Inhabitants

British Honduras is a little larger than Wales, and has a population smaller than that of Chester (England). In 1904 the inhabitants of European descent numbered 1500, the Europeans 253, and the white Americans 118. The majority belong to the hybrid race descended from negro slaves, aboriginal Indians and white settlers. At least six distinct racial groups can be traced. These consist of (1) native Indians, to be found chiefly in forest villages in the west and north of the colony away from the sea coast; (2) descendants of the English buccaneers, mixed with Scottish and German traders; (3) the woodcutting class known as "Belize Creoles," of more or less pure descent from African negroes imported, as slaves or as labourers, from the West Indies; (4) the Caribs of the southern districts, descendants of the population deported in 1796 from St Vincent, who were of mixed African and Carib origin; (5) a mixed population in the south, of Spanish-Indian origin, from Guatemala and Honduras; and (6) in the north another Spanish-Indian group which came from Yucatan in 1848. The population tends slowly to increase; about 45% of the births are illegitimate, and males are more numerous than females.

Many tracts of fallow land and forest were once thickly populated, for British Honduras has its ruined cities, and other traces of a lost Indian civilization, in common with the rest of Central America.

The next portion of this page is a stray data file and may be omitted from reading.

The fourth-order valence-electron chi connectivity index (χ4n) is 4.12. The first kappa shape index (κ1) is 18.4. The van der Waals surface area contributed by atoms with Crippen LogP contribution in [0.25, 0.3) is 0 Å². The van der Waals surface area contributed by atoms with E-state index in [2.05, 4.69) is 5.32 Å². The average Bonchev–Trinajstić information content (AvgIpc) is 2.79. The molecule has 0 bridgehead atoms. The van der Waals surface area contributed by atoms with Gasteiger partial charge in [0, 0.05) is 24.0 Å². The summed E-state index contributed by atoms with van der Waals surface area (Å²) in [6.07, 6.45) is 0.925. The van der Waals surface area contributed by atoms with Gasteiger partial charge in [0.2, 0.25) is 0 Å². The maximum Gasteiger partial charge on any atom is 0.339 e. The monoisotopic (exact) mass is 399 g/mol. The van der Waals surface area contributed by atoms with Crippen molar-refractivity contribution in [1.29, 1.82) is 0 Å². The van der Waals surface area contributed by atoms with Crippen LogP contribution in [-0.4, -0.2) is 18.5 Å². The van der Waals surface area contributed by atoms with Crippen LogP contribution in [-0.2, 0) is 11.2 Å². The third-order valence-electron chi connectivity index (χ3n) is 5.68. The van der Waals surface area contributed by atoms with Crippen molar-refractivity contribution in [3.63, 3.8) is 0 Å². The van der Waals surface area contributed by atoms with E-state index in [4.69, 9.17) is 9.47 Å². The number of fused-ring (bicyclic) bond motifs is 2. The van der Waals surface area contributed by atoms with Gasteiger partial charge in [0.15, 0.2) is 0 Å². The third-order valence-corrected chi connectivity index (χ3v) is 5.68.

Natural Products

-For more than two centuries British Honduras has been supported by its trade in timber, especially in mahogany, logwood, cedar and other dye-woods and cabinet-woods, such as lignum-vitae, fustic, bullet-wood, santa-maria, ironwood, rosewood, etc. The coloured inhabitants are unsurpassed as woodmen, and averse from agriculture; so that there are only about 90 sq. m. of tilled land. Sugar-cane, bananas, cocoanut-palms, plantains, and various other fruits are cultivated; vanilla, sarsaparilla, sapodilla or chewing-gum, rubber, and the cahoon or coyol palm, valuable for its oil, grow wild in large quantities. In September 1903 all the pine trees on crown lands were sold to Mr B. Chipley, a citizen of the United States, at one cent (½ d.) per tree; the object of the sale being to secure the opening up of undeveloped territory. Unsuccessful attempts have been made to establish sponge fisheries on a large scale.

Chief Towns And Communications

Belize (pop. in 1904, 9969), the capital and principal seaport, is described in a separate article. Other towns are Stann Creek (2459), Corosal (1696), Orange Walk (1244), Punta Gorda (706), the Cayo (421), Monkey River (384) and Mullins River (243). All these are administered by local boards, whose aggregate revenue amounts to some £7000. Telegraph and telephone lines connect the capital with Corosal in the north, and Punta Gorda in the south; but there are no railways, and few good roads beyond municipal limits. Thus the principal means of communication are the steamers which ply along the coast. Mail steamers from New Orleans, Liverpool, Colon and Puerto Cortes in Honduras, regularly visit Belize.